Second Sunday of Lent

REVISED ORDER OF PENANCE. This is Part 2 of my miniseries on the
‘Order of Penance.’ This first revision of the English translation of the 1973 Latin edition, once called the Rite of Penance, affects its translation, not its structure. We will still ‘go to Confession’ as we have been doing for decades. This revised Order of Penance, optional since Ash Wednesday, is mandatory as of the 2nd Sunday of Easter or Divine Mercy Sunday, April 16, 2023. It prompts us to review and get reacquainted with this great Sacrament of Healing. Why a new translation?

First, many do not realize that the Church’s official language is still Latin; all her documents and rituals are first promulgated in Latin, which is then translated into every language on Earth! After each country or region’s Conference of Bishops drafts a local edition, Rome must approve it. Since the English spoken in the USA and its territories is quite different from the English spoken in British areas, there are two substantially different English translations of all Church publications! And the process of translation is far more daunting than most people realize; and it takes years – or decades!

The Revised Prayer of Absolution
“God, the Father of mercies,
through the Death and Resurrection of his Son
has reconciled the world to himself
and poured out [currently, sent] the Holy Spirit
for the forgiveness of sins;
through the ministry of the Church may God

grant [currently, give] you pardon and peace,
and I absolve you from your sins
in the name of the Father, [+]
and of the Son, and of the Holy Spirit.”
The only changes are: “poured out” will replace

“sent,” and “grant” will replace “give.”

As I explained in last week’s bulletin article, the ‘main change’ most people will [may?] notice is in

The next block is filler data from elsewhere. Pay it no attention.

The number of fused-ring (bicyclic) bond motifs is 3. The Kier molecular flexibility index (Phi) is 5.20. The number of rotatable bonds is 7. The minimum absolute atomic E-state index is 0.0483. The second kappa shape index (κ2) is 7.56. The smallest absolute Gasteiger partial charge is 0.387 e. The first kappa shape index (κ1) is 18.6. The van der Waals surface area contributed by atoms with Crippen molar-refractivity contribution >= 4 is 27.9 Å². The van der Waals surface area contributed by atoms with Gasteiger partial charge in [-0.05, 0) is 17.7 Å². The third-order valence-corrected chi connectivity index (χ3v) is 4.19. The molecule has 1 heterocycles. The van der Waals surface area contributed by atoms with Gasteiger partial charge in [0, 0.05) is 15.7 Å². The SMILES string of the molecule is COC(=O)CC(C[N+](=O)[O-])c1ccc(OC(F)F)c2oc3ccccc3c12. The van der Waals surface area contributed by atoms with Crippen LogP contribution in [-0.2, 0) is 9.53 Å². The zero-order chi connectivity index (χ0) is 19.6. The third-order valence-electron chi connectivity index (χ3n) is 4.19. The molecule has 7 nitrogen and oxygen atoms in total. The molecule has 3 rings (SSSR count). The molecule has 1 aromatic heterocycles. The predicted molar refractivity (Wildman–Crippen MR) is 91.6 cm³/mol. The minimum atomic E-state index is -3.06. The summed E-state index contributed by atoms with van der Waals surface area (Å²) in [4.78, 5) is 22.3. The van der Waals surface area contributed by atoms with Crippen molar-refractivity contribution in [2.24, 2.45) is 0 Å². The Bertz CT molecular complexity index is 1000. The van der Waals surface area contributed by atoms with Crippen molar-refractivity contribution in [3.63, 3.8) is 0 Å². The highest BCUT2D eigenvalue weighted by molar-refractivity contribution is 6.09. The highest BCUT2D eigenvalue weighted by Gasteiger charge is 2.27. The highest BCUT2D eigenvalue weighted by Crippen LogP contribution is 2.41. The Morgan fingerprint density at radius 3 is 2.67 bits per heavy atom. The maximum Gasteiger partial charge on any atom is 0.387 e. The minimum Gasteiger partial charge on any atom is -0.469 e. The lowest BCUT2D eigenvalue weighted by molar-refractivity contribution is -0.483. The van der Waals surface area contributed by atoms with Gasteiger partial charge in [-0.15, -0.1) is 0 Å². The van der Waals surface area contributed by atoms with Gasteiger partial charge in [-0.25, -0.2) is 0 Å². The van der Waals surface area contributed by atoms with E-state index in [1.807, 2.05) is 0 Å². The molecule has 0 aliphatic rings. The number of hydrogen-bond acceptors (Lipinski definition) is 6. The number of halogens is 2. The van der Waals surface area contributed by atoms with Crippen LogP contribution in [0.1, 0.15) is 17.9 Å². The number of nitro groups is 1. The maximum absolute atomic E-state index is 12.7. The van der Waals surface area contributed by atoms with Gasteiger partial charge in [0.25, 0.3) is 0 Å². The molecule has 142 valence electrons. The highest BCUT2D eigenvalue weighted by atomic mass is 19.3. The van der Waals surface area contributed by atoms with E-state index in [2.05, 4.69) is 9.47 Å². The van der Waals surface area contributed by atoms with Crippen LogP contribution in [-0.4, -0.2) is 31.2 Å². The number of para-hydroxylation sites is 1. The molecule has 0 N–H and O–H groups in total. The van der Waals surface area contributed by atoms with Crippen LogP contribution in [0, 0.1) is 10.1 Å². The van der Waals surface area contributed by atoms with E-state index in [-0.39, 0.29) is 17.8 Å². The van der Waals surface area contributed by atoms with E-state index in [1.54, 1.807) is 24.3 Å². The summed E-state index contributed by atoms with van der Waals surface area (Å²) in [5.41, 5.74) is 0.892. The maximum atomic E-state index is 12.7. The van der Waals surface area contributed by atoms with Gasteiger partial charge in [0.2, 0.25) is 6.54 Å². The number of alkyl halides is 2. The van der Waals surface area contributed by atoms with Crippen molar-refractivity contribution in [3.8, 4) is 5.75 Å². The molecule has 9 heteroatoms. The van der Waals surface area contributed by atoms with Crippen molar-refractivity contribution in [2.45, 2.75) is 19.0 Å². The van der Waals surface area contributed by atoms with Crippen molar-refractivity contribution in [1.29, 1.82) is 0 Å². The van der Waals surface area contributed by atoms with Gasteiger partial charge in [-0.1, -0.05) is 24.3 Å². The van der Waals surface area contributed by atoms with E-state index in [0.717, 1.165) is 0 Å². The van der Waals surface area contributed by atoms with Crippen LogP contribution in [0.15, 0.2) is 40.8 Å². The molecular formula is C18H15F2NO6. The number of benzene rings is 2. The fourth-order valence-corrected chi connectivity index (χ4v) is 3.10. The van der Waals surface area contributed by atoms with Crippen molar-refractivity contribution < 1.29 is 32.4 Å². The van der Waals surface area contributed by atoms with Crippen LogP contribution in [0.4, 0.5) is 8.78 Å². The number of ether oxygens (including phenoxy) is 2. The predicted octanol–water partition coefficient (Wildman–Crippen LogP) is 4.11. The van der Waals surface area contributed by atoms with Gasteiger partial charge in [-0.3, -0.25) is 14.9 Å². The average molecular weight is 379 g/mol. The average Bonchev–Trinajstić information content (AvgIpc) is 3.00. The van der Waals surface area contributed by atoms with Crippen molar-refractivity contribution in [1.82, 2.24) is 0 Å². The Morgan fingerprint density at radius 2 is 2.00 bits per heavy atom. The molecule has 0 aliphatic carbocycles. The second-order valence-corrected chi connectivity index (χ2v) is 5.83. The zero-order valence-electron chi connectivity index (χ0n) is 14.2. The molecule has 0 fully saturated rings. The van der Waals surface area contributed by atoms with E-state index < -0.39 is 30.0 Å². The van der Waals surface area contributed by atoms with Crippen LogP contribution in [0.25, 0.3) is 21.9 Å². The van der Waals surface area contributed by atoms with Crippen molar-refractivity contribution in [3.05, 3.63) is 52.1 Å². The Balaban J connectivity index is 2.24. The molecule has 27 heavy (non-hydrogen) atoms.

the ‘Prayer of Absolution’ offered by the Priest. The few words that have been altered express more accurately the original Latin intent of this oration. [I said ‘may’ notice because some still pray their ‘Act of Contrition’ AS the Priest is praying the ‘Prayer of Absolution!’ Priest and Penitent should be paying attention TO each other, not SPEAKING OVER each other! For BOTH prayers are quite beautiful and deserve special attention. This also maintains what is important in every Sacrament: it is a DIALOGUE taking place between God, who speaks and acts through the Ordained Priest, and God’s People, who seek a dose of God’s grace. 

of Penance’ and all other Catholic rituals, the revised ‘Order of Penance’ begins by explaining the ongoing development of our Sacraments and Rites, noting that – while the manner, way or form the Church has used for almost 2,000 years has, indeed, evolved through many adaptations and alterations – the essential elements – given to her by her Lord and Master, Jesus Christ, have, never, nor ever will, change! The revised ‘Order’ offers this brief history of Penance

Through His Passion, Death and Resurrection, Christ conquered sin and death. While His main ‘battle cry’ was: “Repent, and believe in the Gospel.” [Mark 1:15], this simply amplified the call of every Prophet before Him, up to John the Baptist. However, only Jesus, the Son of God, could also reconcile us to the Father! To enable this ministry to continue until His return in glory, Jesus instituted the Sacrifice of the New Covenant in His Blood, which is renewed and made present to us and for us at every holy Mass.

Before ascending into heaven, Christ sent the Holy Spirit upon Saint Peter and the other Apostles so that, in His Name, they would have the power to forgive or retain sins. [Cf: John 20:19-23] They, in turn, entrusted the authority and ability to forgive sins and to declare loose on earth and loosed in heaven [Cf: Matthew 16:19] to their successors, and to Ordained Priests or Presbyters – but not Deacons or any others. So, for two millennia, the Church has never ceased seeking stray sheep, calling sinners to conversion, and welcoming back prodigal sons and daughters. Next week: the sacramental gifts the Church uses to reconcile us.

With God’s love and my prayers,

Very Rev. Michael J. Kreder, VF, KCHS